One statistical problem faced in undertaking this evaluation is that FCC statistics on broadband provision by geographical locale censor reported data on the number of competitors when small numbers of providers are present. If observations with censored outcome variables are simply dropped, it is well understood that estimates of effects in a regression model will be biased.

Using simulations, I test a multiple imputation method I have devised that exploits aggregate state level information on the distribution of the censored provider outcomes, and find that it performs well in removing censoring bias. Employing these methods with an econometric model, I conclude that the small but highly focused USF rural health center funding has had a statistically and economically significant impact on numbers of local broadband service providers, while the e-Rate program generally did not in most areas. However, in the very poorest or most rural areas, there is some evidence that the e-Rate program had a small, but statistically significant impact in stimulating greater competition in broadband service provision.

Moderators
Presenters
KF

Kenneth Flamm

LBJ School, Univ of Texas at Austin


Saturday September 26, 2015 4:10pm - 4:42pm
GMUSL - Room 332

4:10pm

Mobile Telecommunications Service and Economic Growth: Evidence from China
Paper Link

Many telecommunications policy efforts are aimed at increasing consumer subscribership and usage. Because of the positive externalities likely to emanate from better communications flows, these goals are likely to generate social benefits beyond the private benefits to the consumer. We provide evidence on one possible social benefit in the Chinese experience -- increased economic growth stemming from greater usage of the mobile telecommunications network.

We contribute to the role of telecommunications service on economic growth in three ways. We separately examine fixed-line and mobile telephone subscription levels. We compare results across periods and regions that differ by the level of development. In addition, we develop a method designed to address endogeneity of telecommunications with respect to growth. We find that mobile services contribute much more to growth but that the effect diminishes as the provincial economy develops more.

 


Moderators
RL

Rod Ludema

State Department

Presenters
MW

Michael Ward

University of Texas at Arlington


Saturday September 26, 2015 4:10pm - 4:42pm
GMUSL - Room 225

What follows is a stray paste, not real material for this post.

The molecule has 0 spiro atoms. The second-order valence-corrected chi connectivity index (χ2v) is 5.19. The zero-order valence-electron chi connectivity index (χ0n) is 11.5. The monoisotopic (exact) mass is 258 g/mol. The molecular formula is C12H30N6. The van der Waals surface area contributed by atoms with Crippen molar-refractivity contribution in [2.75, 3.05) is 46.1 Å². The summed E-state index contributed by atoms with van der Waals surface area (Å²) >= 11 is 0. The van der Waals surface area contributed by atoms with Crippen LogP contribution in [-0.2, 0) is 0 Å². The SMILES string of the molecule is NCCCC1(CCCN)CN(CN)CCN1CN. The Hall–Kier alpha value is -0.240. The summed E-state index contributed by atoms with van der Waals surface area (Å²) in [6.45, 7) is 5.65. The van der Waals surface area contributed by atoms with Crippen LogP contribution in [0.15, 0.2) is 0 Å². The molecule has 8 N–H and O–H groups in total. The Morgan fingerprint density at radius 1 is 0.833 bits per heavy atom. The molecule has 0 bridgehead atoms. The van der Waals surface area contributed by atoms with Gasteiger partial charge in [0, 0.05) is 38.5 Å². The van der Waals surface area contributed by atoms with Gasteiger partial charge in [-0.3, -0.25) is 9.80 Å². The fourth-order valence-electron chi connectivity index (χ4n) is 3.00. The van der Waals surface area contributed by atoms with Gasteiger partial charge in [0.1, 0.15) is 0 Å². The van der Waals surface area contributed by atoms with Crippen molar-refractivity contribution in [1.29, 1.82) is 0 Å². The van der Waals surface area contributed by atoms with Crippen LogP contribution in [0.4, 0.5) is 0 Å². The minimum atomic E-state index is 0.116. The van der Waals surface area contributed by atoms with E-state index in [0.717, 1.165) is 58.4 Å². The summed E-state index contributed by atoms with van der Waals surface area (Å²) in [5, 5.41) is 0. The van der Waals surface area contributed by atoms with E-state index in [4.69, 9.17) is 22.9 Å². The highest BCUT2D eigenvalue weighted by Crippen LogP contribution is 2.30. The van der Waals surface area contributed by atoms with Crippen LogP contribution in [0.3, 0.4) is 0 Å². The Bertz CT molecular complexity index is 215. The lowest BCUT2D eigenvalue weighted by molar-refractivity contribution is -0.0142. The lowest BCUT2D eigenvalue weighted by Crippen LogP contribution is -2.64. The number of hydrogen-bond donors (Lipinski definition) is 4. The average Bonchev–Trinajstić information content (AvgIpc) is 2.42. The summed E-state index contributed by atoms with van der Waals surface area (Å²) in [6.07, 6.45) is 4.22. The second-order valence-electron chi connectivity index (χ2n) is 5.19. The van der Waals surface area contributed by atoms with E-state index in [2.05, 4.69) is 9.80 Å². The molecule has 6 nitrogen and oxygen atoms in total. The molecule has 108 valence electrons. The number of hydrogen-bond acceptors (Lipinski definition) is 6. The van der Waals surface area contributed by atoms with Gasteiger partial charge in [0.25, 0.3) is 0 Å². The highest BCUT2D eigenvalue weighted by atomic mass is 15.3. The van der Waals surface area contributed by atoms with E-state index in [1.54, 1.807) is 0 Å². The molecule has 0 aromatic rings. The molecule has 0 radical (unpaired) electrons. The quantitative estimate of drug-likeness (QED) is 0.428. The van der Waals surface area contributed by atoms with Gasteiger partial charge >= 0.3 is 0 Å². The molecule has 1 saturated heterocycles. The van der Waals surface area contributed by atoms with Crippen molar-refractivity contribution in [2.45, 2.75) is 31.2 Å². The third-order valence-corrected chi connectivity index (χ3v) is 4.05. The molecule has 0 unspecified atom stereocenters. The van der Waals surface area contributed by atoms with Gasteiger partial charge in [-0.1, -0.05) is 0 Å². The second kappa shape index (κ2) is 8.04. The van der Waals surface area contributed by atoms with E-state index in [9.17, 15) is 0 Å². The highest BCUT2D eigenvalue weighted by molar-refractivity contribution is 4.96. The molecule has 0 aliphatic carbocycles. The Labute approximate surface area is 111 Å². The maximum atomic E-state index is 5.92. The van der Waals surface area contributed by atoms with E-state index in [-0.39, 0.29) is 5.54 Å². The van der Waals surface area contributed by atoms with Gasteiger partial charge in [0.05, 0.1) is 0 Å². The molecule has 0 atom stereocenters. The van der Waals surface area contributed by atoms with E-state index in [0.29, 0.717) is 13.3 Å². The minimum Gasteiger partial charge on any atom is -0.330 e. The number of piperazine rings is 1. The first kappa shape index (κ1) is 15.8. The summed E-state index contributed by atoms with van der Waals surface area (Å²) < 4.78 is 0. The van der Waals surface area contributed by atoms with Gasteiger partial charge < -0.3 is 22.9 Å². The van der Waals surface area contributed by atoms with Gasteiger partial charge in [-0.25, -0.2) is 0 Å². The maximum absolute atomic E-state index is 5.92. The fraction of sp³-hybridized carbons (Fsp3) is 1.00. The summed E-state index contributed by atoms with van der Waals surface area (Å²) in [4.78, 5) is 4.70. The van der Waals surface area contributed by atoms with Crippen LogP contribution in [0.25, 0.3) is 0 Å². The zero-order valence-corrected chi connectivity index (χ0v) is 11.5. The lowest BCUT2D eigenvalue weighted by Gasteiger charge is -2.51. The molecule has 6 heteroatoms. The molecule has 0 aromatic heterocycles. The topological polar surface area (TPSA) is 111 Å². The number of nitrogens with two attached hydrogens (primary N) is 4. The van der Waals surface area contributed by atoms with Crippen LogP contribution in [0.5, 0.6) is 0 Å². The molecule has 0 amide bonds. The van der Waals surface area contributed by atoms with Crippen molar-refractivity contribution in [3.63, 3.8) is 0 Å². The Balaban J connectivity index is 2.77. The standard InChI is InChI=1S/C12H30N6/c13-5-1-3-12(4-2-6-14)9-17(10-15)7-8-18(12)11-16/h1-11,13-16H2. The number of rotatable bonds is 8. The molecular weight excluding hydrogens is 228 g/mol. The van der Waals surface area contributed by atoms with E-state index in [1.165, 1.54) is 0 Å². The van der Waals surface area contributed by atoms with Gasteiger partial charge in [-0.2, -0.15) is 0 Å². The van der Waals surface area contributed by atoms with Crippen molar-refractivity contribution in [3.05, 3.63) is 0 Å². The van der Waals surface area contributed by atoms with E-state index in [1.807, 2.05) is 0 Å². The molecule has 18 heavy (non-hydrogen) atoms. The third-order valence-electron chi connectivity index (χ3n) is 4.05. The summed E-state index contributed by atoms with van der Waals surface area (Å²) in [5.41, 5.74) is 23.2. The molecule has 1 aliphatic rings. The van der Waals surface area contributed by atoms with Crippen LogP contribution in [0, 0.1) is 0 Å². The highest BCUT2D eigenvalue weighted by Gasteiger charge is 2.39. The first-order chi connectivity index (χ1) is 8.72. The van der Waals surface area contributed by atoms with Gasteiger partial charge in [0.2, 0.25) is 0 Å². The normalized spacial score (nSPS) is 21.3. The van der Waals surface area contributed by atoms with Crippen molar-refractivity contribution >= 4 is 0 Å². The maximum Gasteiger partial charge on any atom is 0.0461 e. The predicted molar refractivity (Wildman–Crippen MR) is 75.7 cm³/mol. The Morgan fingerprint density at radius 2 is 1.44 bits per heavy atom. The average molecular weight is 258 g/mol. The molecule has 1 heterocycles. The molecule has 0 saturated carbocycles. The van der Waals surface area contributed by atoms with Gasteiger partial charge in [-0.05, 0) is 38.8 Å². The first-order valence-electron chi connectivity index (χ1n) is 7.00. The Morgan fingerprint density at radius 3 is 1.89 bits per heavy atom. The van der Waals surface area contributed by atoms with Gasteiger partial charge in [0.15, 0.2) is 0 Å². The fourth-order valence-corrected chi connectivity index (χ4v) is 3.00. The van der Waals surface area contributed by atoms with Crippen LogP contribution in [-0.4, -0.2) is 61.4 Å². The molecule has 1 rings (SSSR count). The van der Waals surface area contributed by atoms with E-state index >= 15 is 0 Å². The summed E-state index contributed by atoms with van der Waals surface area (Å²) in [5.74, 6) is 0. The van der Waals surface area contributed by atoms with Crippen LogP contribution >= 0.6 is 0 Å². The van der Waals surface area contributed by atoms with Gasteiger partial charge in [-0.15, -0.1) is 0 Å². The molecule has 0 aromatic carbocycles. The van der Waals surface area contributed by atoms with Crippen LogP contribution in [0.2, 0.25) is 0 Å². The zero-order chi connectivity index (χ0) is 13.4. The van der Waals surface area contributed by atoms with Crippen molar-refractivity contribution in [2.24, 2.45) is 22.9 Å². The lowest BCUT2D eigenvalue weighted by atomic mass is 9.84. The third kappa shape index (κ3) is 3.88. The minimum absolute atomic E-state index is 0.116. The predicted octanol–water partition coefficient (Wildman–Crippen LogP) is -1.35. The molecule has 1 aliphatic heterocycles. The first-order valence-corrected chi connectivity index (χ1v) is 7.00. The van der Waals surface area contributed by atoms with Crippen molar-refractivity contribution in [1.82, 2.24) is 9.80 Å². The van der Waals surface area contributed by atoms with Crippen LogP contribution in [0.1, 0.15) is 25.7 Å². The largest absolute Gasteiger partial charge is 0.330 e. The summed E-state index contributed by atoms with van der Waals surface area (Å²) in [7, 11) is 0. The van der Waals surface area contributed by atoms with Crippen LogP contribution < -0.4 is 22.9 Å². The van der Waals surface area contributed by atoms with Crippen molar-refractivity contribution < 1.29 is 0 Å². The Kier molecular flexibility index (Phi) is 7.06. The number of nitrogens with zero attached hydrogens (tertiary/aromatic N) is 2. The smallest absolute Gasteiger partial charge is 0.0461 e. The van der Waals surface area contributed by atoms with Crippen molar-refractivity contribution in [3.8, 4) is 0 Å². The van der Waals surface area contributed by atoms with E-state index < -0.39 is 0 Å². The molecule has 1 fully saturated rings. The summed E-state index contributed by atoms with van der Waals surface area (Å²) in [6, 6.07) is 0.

4:10pm

Risk-Based Vulnerability Disclosure: Towards Optimal Policy
Paper Link

As computing has become increasingly ubiquitous and embedded (as demonstrated by industrial control systems, in-vehicle systems, in-home care systems, and within the energy and transportation infrastructures) the issue of responsible disclosure has returned to the fore. These new computing contexts require revisiting the nature of vulnerabilities, and thus responsible disclosure. The goal of this work is to critique the current disclosure practices, particularly in terms of pervasive computing. Based upon these critiques, grounded in the history of vulnerabilities, and informed by a series of expert interviews, we propose a model of risk-based responsible disclosure.

Research on vulnerability disclosure policy was an early focus in economics of security, particu- larly until 2006. However, that earlier research reasonably assumed models of computers that were applicable to desktops, laptops, and servers. That is, there is a centralized source of patches, that patching is possible in a very short time frame, that patching is low cost, and that the issue of physical harm need not be addressed. Currently there is limited agreement upon best practices for vulnerability disclosure. This arises in part from the increasing diversity of both vulnerabilities and their potential impact. There are some clear lines, for example, it is not acceptable to disclose a vulnerability by implementing it and causing harm to victims. There are also well-known rea- sons for disclosure, specifically creating incentives for vendors to patch and diffusing information to potential victims for their use in risk mitigation.